• A transcendent display of cinematography (The Bordwell definition- not the Academy definition which is closer to photography)- camera movement that perfectly matches the place and story
  • 90 minutes- tight- Cuaron is just a perfectionist—last film was 2006’s Children of Men and then we get a 90 minute film
  • Win for that pulsating musical score- one of 7 Oscar wins (including the first of three wins back to back for Emmanuel Lubezki 
  • The jaw-dropper is the 12 ½ minute opening take
  • There are some unfortunate platitudes in the script like Clooney (who is great here) as the Texas-based veteran of outer space who asks Bullock “Where do you pitch your tent?”- not a major flaw but could do without—I think the “universal” story-telling was mistaken for being dumb or lacking depth
  • The camera is perfectly tethered to the actors as if floating of course- a perfect marriage like on a bungee- the effect is incalculable to the film/narrative/viewer experience not to mention an absolute technical and stylistic marvel and achievement
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  • A survival meditation- 3 passes of the debris are space/time manipulation in editing
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  • Big star-power pays off with the two leads- Clooney is charming (few on screen have ever been more so than Clooney over his career) instantly and good old Sandy Bullock (not an overly talented actress per se) is instantly relatable and sympathetic- it’s narrative short-cutting through casting at its finest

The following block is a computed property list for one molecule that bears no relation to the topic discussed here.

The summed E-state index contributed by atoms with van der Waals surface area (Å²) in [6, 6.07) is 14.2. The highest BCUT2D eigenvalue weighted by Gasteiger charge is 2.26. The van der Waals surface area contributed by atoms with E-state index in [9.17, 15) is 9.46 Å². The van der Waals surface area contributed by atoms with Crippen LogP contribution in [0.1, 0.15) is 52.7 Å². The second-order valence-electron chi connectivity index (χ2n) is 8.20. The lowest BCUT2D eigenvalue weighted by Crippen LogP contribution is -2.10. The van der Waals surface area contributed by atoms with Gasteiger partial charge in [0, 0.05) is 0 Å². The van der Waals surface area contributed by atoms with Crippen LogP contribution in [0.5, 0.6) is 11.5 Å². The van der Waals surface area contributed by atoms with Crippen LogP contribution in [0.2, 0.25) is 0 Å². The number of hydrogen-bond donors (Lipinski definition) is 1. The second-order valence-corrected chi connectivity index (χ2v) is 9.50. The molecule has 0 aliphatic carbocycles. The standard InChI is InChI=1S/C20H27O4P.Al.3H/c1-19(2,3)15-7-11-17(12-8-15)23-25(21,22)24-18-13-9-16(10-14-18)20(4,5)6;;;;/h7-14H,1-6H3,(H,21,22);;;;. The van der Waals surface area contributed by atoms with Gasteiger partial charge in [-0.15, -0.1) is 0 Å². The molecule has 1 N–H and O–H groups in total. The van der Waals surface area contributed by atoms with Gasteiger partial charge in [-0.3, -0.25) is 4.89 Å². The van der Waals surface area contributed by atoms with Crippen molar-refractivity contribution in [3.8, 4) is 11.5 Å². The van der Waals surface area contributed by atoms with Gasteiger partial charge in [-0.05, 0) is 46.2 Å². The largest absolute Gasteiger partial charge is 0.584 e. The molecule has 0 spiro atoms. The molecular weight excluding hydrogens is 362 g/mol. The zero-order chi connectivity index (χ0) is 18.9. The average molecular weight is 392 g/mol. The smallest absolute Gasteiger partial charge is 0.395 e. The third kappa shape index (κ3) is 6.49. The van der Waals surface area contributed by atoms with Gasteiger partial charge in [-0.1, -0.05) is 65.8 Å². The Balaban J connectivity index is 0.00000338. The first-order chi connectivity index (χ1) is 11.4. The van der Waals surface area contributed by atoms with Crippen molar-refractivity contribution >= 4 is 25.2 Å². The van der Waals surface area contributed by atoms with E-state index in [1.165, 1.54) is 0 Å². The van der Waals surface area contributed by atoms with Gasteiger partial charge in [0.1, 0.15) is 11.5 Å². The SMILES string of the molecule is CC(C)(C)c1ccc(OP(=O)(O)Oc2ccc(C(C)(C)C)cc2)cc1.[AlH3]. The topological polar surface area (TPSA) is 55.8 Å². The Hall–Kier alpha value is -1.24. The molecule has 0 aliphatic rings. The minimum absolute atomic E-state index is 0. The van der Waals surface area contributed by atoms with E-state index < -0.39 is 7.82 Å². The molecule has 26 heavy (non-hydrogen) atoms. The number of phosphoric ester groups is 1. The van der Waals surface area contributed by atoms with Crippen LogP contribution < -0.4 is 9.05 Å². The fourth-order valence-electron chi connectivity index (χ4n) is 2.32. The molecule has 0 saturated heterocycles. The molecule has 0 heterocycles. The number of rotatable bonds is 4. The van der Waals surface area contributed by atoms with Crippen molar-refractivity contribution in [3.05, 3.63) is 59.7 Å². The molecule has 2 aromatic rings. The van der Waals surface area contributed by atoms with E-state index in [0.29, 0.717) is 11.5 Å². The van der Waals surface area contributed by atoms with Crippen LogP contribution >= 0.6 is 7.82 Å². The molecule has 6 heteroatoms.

• Largely Cuaron has done away with his greens in the mise-en-scene (his 90’s work was loaded with it- and Children of Men brought it back a little) but of course Bullock is wearing a green tank when she changes in the crucial scene of rebirth as she balls up. There’s green paper later—there’s a green Aurora Borealis later, green frog at the end
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  • That scene with her in a ball is important for the subtexual element and religious reading of the film- Clooney as an angel (like Cary Grant in The Bishop’s Wife in 47’), learning to walk at the end of the film (also an evolutionary metaphor), the howling, the fire (hell of course), along with the clear religious iconography in the three satellites (the Orthodox sticker, the Buddha)- those that claim this is just a film of technical achievement aren’t doing enough work to get the subtext – “nobody taught me how to pray” in the actual text, the 3 (or trinity) as a common number which again knowing Cuaron is no accident
  • It’s not just the opening shot that’s a long take- Cuaron isn’t breaking unless the scene calls for it- tremendous blocking, and re-framing
  • Great acting by Bullock- the best work of her career- she’s not only our story surrogate and guide- but she has a great breakdown an hour in
  • As critics we don’t have to apologize for the stylistic achievement—it is ok (and a pleasure) to be awed by great filmmaking
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  • MS/MP border – I’ve seen four times- twice in theater and twice since